Energex is warning people who attach signs to power poles they are dicing with death following a weekend incident that could have ended in tragedy.
Crews responding to an emergency outage at Holland Park East on Saturday afternoon found a scorched advertising sign and staple gun, as well as damage to an 11,000V cable attached to a power pole.
“We have no idea what state the person who tried to post the sign was in because they fled the scene, but their actions could have been fatal or at least led to severe burns,” Energex area manager Kevin Lavender said.
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“We have network protection in place for the community’s safety, but that does not mean it’s okay to interfere with electrical assets.
“It is mind-blowing that anyone would risk their life to attach a sign to a power pole. They’ve also caused disruption to the community as power was cut to more than 1000 customers, who remained without power while crews fixed the damage.”
He said illegal sign posters were not only risking their own safety and causing unnecessary disruption, they create additional risks for Energex crews working on the electricity network.
“Imagine turning up at work to discover someone had left rusty nails, screws and staples half-driven into your workspace and how dangerous that’d be for you—this is exactly what our crews are facing,” Lavender said.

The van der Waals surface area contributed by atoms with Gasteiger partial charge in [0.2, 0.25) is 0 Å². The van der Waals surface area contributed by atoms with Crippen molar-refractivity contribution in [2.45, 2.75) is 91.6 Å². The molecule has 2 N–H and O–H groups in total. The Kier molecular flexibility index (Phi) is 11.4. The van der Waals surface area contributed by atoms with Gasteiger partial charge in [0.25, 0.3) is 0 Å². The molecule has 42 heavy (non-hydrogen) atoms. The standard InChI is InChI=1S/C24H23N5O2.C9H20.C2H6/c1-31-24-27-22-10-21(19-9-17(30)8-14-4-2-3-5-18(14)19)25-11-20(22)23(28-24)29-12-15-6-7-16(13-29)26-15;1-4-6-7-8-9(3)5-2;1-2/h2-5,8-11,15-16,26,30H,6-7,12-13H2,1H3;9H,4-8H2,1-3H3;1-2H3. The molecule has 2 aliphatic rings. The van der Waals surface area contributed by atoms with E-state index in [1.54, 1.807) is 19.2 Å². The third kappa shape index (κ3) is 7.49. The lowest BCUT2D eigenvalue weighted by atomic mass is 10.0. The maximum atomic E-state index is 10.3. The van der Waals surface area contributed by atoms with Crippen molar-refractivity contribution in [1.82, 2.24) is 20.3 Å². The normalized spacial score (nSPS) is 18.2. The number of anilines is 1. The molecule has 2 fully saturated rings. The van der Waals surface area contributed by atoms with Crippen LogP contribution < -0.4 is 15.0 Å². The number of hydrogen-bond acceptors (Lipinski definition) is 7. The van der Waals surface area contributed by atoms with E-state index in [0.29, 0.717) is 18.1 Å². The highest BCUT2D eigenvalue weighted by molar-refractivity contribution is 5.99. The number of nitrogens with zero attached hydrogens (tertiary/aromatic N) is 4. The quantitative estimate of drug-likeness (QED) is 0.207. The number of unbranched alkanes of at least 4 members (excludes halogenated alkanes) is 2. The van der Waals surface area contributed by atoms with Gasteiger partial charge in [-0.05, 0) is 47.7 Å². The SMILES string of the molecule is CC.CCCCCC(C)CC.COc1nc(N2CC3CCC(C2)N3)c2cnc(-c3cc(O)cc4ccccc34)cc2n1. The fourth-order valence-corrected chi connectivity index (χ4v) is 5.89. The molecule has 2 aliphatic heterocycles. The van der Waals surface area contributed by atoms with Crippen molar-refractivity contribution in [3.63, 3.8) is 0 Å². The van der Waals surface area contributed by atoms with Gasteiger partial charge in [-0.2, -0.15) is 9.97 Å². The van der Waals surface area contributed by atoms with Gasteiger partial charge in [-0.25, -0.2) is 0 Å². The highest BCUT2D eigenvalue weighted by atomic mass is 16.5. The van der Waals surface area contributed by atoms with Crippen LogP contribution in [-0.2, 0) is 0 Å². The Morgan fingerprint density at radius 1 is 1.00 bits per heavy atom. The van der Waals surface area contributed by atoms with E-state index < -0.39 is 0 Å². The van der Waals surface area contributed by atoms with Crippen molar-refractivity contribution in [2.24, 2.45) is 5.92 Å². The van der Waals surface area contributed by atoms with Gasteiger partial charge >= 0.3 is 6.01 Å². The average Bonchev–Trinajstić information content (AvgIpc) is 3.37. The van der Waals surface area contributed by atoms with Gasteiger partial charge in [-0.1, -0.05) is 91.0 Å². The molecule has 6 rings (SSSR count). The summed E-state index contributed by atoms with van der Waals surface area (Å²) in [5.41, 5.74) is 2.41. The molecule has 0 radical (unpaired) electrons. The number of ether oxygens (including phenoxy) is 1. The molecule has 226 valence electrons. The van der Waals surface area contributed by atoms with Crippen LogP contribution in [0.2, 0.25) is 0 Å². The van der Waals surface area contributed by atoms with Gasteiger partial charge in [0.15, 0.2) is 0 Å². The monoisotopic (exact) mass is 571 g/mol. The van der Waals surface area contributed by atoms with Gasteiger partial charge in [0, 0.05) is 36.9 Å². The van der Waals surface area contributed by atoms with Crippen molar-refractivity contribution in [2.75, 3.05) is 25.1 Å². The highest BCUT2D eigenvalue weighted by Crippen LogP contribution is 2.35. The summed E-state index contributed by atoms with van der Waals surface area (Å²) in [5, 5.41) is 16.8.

Energex contracts coordinator Arturo Erazo said the risk was growing with an increasing number of advertising signs being illegally tacked up on power poles across state.
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“What the people who put up these signs don’t appreciate is that our crews often have to climb these poles at night and during severe weather in pouring rain with low visibility.
“The nails, screws and the signs themselves can easily rip into our crews’ protective clothing and skin, putting them in a very dangerous situation.
“Some of these backyard operators also don’t know that attaching signs to our power poles isn’t just dangerous and a huge waste of public resources—it’s also illegal and can attract fines of more than $6000 under state legislation,” he said.
Erazo said Energex could no longer tolerate this dangerous practice and will be pursuing legal action against businesses or individuals associated with unauthorised signage.